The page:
With Hurricane Isaac’s invasion of the Gulf Coast at the halfway point Wednesday afternoon, local and national officials said it was on track to produce the degree of rain and wind that was expected.
Stephanie Moffett, spokeswoman for the Federal Emergency Management Agency’s Region VI, which is based in Denton and covers Texas, Louisiana, Arkansas, Oklahoma and New Mexico, said Wednesday that more than 100 workers from the office are on the ground in or near affected areas.
Once the storm moves through, they will be able to assess the damage, she said.
“We have teams on standby to work with our state and local counterparts,” she said. “It will take a little while, so it’s really too soon to talk about a time frame.”
FEMA responds at the request of a state and assesses the amount of damage and aid the state might need. It was too soon to make any kind of assessment, Moffett said.
National Hurricane Center Director Rick Nabb said in a telephone news conference that 10 inches of rain had fallen by Wednesday afternoon.
“We’ve had 12-foot surges, as expected, and 10 inches of rain,” Nabb said. “Twenty inches is quite possible.”
There are two types of flooding associated with the hurricane, he said — flash flooding and river flooding. He expected both.
“This is a Category 1 storm,” he said. “But the category doesn’t capture all the hazards. It just reflects the wind speed. It doesn’t take into account the amount of rainfall.”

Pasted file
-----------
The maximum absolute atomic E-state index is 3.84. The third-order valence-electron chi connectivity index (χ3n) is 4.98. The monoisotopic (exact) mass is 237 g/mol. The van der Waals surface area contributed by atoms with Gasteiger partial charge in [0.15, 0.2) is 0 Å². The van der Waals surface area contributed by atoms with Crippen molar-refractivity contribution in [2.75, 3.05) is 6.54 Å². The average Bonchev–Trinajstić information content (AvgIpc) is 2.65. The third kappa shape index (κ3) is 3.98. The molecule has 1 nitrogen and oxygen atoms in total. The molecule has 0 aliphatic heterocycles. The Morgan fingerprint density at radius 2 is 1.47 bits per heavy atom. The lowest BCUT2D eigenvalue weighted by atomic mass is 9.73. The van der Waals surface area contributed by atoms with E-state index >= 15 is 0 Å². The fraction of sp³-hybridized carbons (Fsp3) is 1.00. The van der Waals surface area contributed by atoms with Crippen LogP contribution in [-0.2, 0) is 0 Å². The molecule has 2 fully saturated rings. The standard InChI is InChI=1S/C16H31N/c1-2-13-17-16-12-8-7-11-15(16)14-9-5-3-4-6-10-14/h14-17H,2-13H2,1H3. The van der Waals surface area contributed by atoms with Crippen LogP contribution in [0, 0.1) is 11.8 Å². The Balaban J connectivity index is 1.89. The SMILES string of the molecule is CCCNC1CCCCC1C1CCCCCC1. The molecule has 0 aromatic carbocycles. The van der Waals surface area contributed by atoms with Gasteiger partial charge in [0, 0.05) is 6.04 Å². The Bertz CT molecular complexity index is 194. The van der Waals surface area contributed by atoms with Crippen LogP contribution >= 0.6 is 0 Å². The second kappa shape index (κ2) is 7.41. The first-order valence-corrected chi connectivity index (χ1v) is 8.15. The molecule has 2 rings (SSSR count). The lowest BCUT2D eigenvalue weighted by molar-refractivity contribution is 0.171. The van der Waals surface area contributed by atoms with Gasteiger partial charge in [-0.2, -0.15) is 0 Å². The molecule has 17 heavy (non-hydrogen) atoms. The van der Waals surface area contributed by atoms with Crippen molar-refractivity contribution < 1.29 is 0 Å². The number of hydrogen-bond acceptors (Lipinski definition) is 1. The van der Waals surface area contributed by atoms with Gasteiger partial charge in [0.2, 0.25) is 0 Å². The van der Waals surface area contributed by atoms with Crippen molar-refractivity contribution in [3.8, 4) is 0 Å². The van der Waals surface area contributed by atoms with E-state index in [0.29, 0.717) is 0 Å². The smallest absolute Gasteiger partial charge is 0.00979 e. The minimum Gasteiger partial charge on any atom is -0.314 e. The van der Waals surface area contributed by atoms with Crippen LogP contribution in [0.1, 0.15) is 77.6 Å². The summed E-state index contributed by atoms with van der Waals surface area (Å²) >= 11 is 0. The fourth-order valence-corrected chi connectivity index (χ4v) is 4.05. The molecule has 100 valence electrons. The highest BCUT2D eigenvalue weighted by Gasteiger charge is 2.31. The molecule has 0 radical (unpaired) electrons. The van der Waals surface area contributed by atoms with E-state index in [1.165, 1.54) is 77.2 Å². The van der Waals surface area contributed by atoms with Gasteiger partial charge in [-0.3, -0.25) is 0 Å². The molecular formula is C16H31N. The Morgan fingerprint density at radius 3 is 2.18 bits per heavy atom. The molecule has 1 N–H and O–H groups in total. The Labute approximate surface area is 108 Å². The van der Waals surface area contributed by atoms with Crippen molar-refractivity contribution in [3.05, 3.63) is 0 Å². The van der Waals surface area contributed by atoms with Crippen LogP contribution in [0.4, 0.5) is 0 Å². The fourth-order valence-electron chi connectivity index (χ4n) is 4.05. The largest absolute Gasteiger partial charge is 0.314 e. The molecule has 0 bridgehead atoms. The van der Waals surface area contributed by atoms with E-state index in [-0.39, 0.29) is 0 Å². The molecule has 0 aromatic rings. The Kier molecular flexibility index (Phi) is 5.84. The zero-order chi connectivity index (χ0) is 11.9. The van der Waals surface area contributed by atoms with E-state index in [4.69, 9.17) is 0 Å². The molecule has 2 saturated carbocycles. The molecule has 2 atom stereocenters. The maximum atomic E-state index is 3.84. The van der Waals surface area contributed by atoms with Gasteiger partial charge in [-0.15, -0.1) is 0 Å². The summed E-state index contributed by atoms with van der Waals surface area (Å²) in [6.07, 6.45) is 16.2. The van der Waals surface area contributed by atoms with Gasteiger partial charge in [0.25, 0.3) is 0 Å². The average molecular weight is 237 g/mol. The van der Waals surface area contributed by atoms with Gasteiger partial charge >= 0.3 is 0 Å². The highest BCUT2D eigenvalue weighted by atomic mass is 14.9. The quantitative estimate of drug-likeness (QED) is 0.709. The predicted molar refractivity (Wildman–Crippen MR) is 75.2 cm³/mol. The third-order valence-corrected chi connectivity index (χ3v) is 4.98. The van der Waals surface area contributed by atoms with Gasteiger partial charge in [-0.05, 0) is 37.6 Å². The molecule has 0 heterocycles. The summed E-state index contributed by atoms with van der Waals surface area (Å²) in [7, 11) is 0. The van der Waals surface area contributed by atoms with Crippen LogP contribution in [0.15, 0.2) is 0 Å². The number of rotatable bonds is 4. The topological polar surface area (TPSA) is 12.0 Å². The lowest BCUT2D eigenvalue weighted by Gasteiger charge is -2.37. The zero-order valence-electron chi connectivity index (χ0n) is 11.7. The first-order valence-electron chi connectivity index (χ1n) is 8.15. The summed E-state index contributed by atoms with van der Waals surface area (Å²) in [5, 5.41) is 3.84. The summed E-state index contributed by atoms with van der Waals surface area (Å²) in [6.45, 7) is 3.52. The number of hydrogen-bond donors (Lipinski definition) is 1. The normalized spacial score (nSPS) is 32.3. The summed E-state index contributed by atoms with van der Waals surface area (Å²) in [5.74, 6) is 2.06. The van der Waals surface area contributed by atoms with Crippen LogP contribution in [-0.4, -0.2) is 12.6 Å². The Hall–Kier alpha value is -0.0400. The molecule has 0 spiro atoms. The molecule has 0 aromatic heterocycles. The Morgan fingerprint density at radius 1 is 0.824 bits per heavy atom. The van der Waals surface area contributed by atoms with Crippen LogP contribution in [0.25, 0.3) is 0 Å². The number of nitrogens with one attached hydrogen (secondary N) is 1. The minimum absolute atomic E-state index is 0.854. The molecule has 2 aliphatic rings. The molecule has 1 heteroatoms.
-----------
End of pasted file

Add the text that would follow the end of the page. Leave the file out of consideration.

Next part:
National Red Cross Senior Vice President Charlie Shimanski said the Red Cross needs donations.
“This is a slow-moving hurricane that will require a prolonged response,” Shimanski said.
The Red Cross has 2,700 workers deployed either in the field or in place that will allow quick response to affected areas, he said.
On Tuesday night, 5,000 people were counted in Red Cross emergency shelters, and more were expected Wednesday night.
The Red Cross is prepared with emergency food, cots, clothing and shelter, and more shelters will be opened if needed, he said.
Isaac already had caused gasoline prices to rise. Texans are paying 9 cents more per gallon this week than last, AAA Texas announced Wednesday, as the average price of regular unleaded climbed to $3.64.
AAA reported that several refineries in Louisiana and Mississippi closed before Isaac made landfall. The storm also disrupted offshore crude production in that region causing the higher prices. Analysts say the price spike will likely be short lived if there is no long lasting damage to refineries in the region.
Drivers are paying about $51 to fill up a 14-gallon gas tank, AAA reported. Still, the association said the average price in Texas is about 16 cents less than the national average, which sits at $3.80.
Doug Shupe, a AAA spokesman for Texas and New Mexico, said the storm and rising gas prices would not inhibit travel in most of the country, except in areas in the path of the storm.
“[Isaac] will impact travel plans for people in Louisiana or New Orleans,” Shupe said. “We have found that tropical storms do not normally impact travel plans nationally. Still our thoughts and prayers will be with our neighbors to the east. Many of us have friends and family there.”
Statewide, drivers in Texarkana were paying the most on average at $3.70, and motorists in El Paso are paying the least at $3.41, AAA Texas reported. As of 3 p.m. Wednesday, the lowest price for regular gas in Denton was $3.59 at the Murphy USA station at Loop 288 and Brinker Road.
The highest was $3.89 at the Exxon at Avenue D and North Texas Blvd., according to the user-reported website FortWorthGasPrices.com.
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